A meditation teacher’s 4 tips for calming down and refocusing in just 30 seconds
Stress is the unwanted companion with a stick, tailgating every person and stabbing the sharp point wherever he can reach. Even if we find a way to get rid of his presence, he always finds a way to creep back up. He sticks his nose in every bit of your life, home, work, relationships, everyday living.
Troubles of Stress
We suffer from insomnia, depression, headaches, gastronomical disorders. Anxiety also causes accelerated aging and heart issues. (1) For me, stress antagonizes my gut and my racing hearts prevents me from falling asleep. I do what I can to relax. I practice yoga, meditate, play calming music, or sip tea while listening to the birds or the rain. These tactics work, except for one major problem: I don’t have time!
Deadlines, commitments, obligations all have their way of stalking my relaxing time. In the juggling of life, the first ball to drop is relaxation. After all, it’s impossible to feel zen when work is piling over your head, the house is a mess, and your significant other is upset you haven’t spent quality time together for so long. So I skip yoga, toss and turn all night, drink an extra large coffee the next day, and the cycle repeats itself.
The is an Another Way
There is age-old advice passed down through Tibetian masters: “Small moments, many times.” Read the quote again. Now internalize it. This is the key to achieving stress-free lives.
Here is a technique that puts this quote into practice. Culadasa is a meditation instructor in Arizona and he has developed these four tips his students find extremely helpful when they return to urban life to continue to channel the zen they have learned from their master. Reduce anxiety and regain a calm mind, under 30 seconds.
The Mindful Pause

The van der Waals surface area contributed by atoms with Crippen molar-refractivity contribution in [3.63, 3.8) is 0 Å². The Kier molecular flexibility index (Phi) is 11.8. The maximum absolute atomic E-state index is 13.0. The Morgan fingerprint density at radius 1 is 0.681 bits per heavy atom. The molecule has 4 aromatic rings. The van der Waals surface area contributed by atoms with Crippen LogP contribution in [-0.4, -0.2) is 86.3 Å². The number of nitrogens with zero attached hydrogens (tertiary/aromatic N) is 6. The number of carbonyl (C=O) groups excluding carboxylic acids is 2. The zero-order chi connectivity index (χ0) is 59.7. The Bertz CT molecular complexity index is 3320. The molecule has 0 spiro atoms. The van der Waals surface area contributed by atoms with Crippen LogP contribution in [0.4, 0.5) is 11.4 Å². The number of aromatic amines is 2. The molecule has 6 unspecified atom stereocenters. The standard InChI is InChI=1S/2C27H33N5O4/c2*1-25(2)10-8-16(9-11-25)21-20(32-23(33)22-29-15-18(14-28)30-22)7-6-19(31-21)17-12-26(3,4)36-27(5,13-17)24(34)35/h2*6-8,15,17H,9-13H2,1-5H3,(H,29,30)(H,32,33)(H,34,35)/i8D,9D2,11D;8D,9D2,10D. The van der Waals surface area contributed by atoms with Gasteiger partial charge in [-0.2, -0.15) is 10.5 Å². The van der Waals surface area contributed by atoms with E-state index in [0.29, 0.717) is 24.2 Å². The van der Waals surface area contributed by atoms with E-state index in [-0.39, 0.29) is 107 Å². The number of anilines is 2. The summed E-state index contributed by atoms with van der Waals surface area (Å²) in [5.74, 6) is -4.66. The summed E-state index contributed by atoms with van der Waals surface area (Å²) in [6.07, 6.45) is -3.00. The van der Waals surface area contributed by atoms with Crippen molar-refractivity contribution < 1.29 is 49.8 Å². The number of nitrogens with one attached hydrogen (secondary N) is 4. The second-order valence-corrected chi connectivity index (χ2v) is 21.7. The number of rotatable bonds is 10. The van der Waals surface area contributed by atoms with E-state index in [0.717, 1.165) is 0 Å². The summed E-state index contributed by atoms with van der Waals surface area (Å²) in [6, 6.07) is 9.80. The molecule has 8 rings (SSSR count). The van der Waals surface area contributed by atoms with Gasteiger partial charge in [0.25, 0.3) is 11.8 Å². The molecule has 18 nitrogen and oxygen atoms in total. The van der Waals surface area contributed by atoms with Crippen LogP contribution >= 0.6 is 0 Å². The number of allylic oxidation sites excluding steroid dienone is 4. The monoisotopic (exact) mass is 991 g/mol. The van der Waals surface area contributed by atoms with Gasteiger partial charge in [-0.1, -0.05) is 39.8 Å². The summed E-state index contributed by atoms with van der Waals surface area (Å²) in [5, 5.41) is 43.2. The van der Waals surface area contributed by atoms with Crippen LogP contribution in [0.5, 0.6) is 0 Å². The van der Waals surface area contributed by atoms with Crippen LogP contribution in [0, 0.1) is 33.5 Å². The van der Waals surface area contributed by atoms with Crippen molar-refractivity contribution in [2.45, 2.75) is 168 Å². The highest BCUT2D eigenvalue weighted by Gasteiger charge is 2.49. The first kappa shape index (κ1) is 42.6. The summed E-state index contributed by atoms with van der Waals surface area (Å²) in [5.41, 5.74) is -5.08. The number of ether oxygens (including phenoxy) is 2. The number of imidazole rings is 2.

In this exercise, you are not trying to force stress away by whitewashing your mind. It’s meditation which will bring you in touch with your body and surroundings. Science has discovered that meditating decreases matter in the amygdala, the section of the brain that is in charge of anxiety and fear. (2)
One great perk about this exercise is that you can do it anyway, in any position. No matter what pressing matter is at hand, you can spare half a minute to collect yourself. You can pause at work in the middle of crunch time, you can be sitting on public transit, waiting for an appointment or interview, or even when you have a couple of seconds to spare in the middle of a hectic day. “No time” is a disqualified excuse.
This is how it goes:
Step 1: Take a deep breath.
Inhale slowly. Fill your lungs from the stomach then up your torso and chest. This connects your breath with your mood. With slow, deep, breathing, you can actually create relaxation.
Step 2: Focus on your body.
Feel the sensations in your body. Perhaps you’ll notice the clothes against your skin, a little itch on your leg, the wind blowing your hair. It can be a mixture of tingling or it can just be your back against the seat. Whatever you feel, it’s perfect.
If you note sensations that are related to stress, focus on those too. It can be a racing heart, a tightness in the chest, or a twisted gut. Observe these feelings without getting caught up with your anxious thoughts. Don’t fight the feeling, just flow with it.
This step can be done within one breath or longer, depending on how you feel.
Step 3: Concentrate on your breath.
Notice the air touching your nostrils and other sensations that anchor you to the present. You don’t need to slow or deepen or breaths. Breathe whichever way your body wants. This can also be one in just one breath or it’s up to you to continue it.
Step 4: Keep calm and carry on!
Return to the world around you. Yet don’t dive back into the mayhem. Don’t jump for your phone, or start running for the bus. Take another second to absorb the peace you have just created, and return to your life at more leisurely pace. (3)
Now that you have acquired this valuable skill, don’t forget to use it. Set it into your ongoing routine, like right before you log into your computer or right before you go to sleep.
This technique is not suppressing your anxiety, so don’t panic if your stress is still there after you complete the mindful pause. This is meant to remind you that this feeling is only temporary and as King Soloman said, “This too shall pass.” By observing your emotions, you will find relief.
(2) Britta K., James Carmody, Mark Vangel, Christina Congleton, Sita M. Yerramsetti, Tim Gard, Sara W. Lazar (January 30. 2011) https://www.psyn-journal.com/article/S0925-4927(10)00288-X/abstract?cc=y=
(3) Jon Krop (March 3, 2016) https://www.upworthy.com/a-meditation-teachers-4-tips-for-calming-down-and-refocusing-in-just-30-seconds?c=ufb5